For example, a cognitive radio can authenticate the user through a retina scanning camera to validate pre-authorized privileges and access rights to certain channels or modes of operation. This allows radio sets to be exchanged in case of damage and still deliver correct access rights to the new user. It also provides security against unauthorized access in case the radio is lost or stolen.

A GPS subsystem built into the radio can not only show the user his exact location, but it can also be used to transmit his location to the rest of the users. Some new P25 radios now display a graphical map of the area marked with the locations of nearby team members in one color and members of other organizations in other colors (Figure 3).

Figure 3
Handheld cognitive radios use GPS to locate each radio and automatically share their position over the air. Locations of police, fire and EMT personnel are displayed on each handheld radio.

One major objective of cognitive radios is to continuously monitor the radio frequency environment and classify the spectral terrain. In this way it can automatically adapt to interference or poor signal quality to change communication channels, modulation type and power level, as required, for best reception. This process is often referred to as dynamic channel allocation.

With a cognitive radio, the public safety communications administrator can upgrade software, change access privileges, add or delete authorized users, and even add new channels or modulation types in the field and entirely over the air, eliminating the expense and inconvenience of returning the radio sets to an upgrade facility.

LTE – The Future of Public Safety Radio

Today, there are still two significant shortcomings of public safety radio. The first is that public safety organizations have failed to take advantage of the many technical benefits of the P25 system to achieve interoperability. After over $7 billion of federal spending to improve public safety communications since 9/11, improvements in inter-organizational communications are spotty and disappointing. Much of this can be attributed to turf protection and politics.  

The second shortcoming is channel capacity. Even if multiple P25 channels are combined for extra bandwidth, transmission of photos and video and other high-speed digital traffic is either impossible or limited.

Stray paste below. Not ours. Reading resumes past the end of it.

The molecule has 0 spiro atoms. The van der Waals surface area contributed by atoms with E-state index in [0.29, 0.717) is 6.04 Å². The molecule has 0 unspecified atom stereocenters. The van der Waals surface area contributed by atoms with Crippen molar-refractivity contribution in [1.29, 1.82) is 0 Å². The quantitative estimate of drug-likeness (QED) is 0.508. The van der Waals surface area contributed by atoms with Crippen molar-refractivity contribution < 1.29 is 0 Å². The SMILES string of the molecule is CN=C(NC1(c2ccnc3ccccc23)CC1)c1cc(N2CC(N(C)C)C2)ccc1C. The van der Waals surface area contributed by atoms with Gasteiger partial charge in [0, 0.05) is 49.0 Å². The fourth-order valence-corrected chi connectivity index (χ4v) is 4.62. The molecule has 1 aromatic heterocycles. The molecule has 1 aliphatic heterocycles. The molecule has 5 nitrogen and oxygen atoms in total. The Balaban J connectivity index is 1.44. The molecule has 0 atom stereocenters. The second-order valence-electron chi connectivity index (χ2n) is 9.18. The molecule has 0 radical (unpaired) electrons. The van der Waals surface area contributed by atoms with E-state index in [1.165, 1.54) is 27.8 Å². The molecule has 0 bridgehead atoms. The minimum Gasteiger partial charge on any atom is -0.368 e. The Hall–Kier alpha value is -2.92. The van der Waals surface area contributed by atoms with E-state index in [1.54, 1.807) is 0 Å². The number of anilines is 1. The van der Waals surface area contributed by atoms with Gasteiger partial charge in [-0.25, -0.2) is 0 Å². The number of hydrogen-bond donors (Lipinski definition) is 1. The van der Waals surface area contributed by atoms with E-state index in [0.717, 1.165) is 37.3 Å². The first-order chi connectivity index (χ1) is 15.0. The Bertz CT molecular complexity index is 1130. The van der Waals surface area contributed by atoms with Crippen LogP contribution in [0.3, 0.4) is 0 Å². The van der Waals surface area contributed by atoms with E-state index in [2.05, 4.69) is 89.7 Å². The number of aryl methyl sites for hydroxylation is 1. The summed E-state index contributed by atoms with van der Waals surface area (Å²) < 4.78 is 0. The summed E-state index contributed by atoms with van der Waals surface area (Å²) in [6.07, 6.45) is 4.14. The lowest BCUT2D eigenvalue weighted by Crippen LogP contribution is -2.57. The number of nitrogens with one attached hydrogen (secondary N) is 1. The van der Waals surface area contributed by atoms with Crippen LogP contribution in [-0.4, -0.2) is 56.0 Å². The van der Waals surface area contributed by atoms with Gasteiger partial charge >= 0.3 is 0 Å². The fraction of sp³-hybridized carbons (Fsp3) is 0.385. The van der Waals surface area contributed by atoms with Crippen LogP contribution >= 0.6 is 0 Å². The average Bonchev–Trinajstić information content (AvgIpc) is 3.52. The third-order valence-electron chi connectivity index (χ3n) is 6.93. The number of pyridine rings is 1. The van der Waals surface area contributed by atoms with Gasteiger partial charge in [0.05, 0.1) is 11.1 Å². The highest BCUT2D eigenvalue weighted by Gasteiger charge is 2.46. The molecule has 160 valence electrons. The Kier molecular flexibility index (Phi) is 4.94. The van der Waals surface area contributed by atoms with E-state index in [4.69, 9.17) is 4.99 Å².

In 2005, the FCC ordered the transition of broadcast television stations to digital broadcasting. This freed up over 100 MHz of bandwidth in the 700 MHz band, with 24 MHz reserved for public safety. Most of the remaining bandwidth was auctioned off by the FCC to commercial carriers by 2008, leaving just 10 MHz, known as the D Block. The reason for this was the controversial D Block had strings attached: the licensee must agree to relinquish use of the D Block if needed in a public safety emergency. 

The government’s rationale for this restriction was clear: let commercial carriers build up and develop this broadband infrastructure at their expense, and then let public safety have priority use of it, if necessary. It is estimated that the government could save up to $9 billion in infrastructure and build out costs if such a deal could be made. However, because of this restriction, the D Block failed to attract the minimum bid of $1.3 billion and negotiations are now underway to offer a better plan.

Nevertheless, in January 2011, the FCC announced that regardless of the funding model, the next generation of public safety radios must transition to the 700 MHz band. A major part of this band will use the Long Term Evolution (LTE) standard to provide a broadband infrastructure with plenty of bandwidth for voice, video, graphics, data bases, and access to virtually all Internet resources. 

These new, high-bandwidth public safety radios will rely even more heavily on software radio to enhance communications reliability, improve access security, streamline the delivery and sharing of information and media, and provide situational awareness for first responders so they can operate more effectively in the future.